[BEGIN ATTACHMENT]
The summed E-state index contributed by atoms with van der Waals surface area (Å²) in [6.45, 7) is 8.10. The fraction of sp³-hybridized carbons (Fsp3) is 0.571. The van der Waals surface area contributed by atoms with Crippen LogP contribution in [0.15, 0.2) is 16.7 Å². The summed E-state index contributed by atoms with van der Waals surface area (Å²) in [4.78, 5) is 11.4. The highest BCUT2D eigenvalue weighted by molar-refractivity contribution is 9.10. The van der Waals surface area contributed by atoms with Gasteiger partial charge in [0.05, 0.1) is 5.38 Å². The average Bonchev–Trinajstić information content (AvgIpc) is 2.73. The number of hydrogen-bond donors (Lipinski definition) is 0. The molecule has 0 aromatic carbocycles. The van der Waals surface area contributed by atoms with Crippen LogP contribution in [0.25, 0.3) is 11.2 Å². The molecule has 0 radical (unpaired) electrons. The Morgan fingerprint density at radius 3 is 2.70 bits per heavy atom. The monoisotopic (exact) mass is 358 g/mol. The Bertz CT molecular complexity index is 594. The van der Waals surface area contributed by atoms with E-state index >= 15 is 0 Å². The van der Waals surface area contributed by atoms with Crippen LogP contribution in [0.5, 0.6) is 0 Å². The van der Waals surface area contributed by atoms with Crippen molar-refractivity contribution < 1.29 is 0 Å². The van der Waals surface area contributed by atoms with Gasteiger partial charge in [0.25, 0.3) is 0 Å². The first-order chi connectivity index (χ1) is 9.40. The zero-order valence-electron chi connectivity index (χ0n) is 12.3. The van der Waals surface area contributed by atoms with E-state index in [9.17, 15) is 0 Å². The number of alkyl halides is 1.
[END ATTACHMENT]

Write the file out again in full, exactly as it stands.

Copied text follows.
The summed E-state index contributed by atoms with van der Waals surface area (Å²) in [6.45, 7) is 8.10. The fraction of sp³-hybridized carbons (Fsp3) is 0.571. The van der Waals surface area contributed by atoms with Crippen LogP contribution in [0.15, 0.2) is 16.7 Å². The summed E-state index contributed by atoms with van der Waals surface area (Å²) in [4.78, 5) is 11.4. The highest BCUT2D eigenvalue weighted by molar-refractivity contribution is 9.10. The van der Waals surface area contributed by atoms with Gasteiger partial charge in [0.05, 0.1) is 5.38 Å². The average Bonchev–Trinajstić information content (AvgIpc) is 2.73. The number of hydrogen-bond donors (Lipinski definition) is 0. The molecule has 0 aromatic carbocycles. The van der Waals surface area contributed by atoms with Crippen LogP contribution in [0.25, 0.3) is 11.2 Å². The molecule has 0 radical (unpaired) electrons. The Morgan fingerprint density at radius 3 is 2.70 bits per heavy atom. The monoisotopic (exact) mass is 358 g/mol. The Bertz CT molecular complexity index is 594. The van der Waals surface area contributed by atoms with E-state index >= 15 is 0 Å². The van der Waals surface area contributed by atoms with Crippen LogP contribution in [0.5, 0.6) is 0 Å². The van der Waals surface area contributed by atoms with Crippen molar-refractivity contribution < 1.29 is 0 Å². The van der Waals surface area contributed by atoms with Gasteiger partial charge in [0.25, 0.3) is 0 Å². The first-order chi connectivity index (χ1) is 9.40. The zero-order valence-electron chi connectivity index (χ0n) is 12.3. The van der Waals surface area contributed by atoms with E-state index in [9.17, 15) is 0 Å². The number of alkyl halides is 1.